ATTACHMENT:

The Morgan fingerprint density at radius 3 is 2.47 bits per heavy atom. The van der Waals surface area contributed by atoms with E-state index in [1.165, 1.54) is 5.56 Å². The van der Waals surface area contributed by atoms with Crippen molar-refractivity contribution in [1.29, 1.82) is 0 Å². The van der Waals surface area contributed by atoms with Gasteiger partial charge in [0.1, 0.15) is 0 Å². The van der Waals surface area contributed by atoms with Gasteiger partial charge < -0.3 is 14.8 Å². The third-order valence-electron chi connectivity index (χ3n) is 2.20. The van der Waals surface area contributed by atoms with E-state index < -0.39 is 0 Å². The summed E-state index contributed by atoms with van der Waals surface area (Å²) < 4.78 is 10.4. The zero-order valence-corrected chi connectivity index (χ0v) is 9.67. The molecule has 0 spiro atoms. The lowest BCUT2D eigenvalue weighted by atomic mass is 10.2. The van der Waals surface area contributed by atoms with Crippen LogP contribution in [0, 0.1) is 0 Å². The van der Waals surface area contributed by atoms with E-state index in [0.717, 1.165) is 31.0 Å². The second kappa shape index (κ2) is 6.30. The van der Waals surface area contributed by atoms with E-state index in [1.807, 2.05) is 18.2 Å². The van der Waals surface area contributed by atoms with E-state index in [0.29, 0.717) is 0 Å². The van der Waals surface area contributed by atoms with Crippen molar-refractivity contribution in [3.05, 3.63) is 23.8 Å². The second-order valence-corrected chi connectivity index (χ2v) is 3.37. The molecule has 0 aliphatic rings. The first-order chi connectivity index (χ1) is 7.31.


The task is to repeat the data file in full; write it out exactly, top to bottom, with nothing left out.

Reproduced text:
The Morgan fingerprint density at radius 3 is 2.47 bits per heavy atom. The van der Waals surface area contributed by atoms with E-state index in [1.165, 1.54) is 5.56 Å². The van der Waals surface area contributed by atoms with Crippen molar-refractivity contribution in [1.29, 1.82) is 0 Å². The van der Waals surface area contributed by atoms with Gasteiger partial charge in [0.1, 0.15) is 0 Å². The van der Waals surface area contributed by atoms with Gasteiger partial charge < -0.3 is 14.8 Å². The third-order valence-electron chi connectivity index (χ3n) is 2.20. The van der Waals surface area contributed by atoms with E-state index < -0.39 is 0 Å². The summed E-state index contributed by atoms with van der Waals surface area (Å²) < 4.78 is 10.4. The zero-order valence-corrected chi connectivity index (χ0v) is 9.67. The molecule has 0 spiro atoms. The lowest BCUT2D eigenvalue weighted by atomic mass is 10.2. The van der Waals surface area contributed by atoms with Crippen LogP contribution in [0, 0.1) is 0 Å². The van der Waals surface area contributed by atoms with E-state index in [0.717, 1.165) is 31.0 Å². The second kappa shape index (κ2) is 6.30. The van der Waals surface area contributed by atoms with E-state index in [1.807, 2.05) is 18.2 Å². The van der Waals surface area contributed by atoms with E-state index in [0.29, 0.717) is 0 Å². The van der Waals surface area contributed by atoms with Crippen molar-refractivity contribution in [3.05, 3.63) is 23.8 Å². The second-order valence-corrected chi connectivity index (χ2v) is 3.37. The molecule has 0 aliphatic rings. The first-order chi connectivity index (χ1) is 7.31.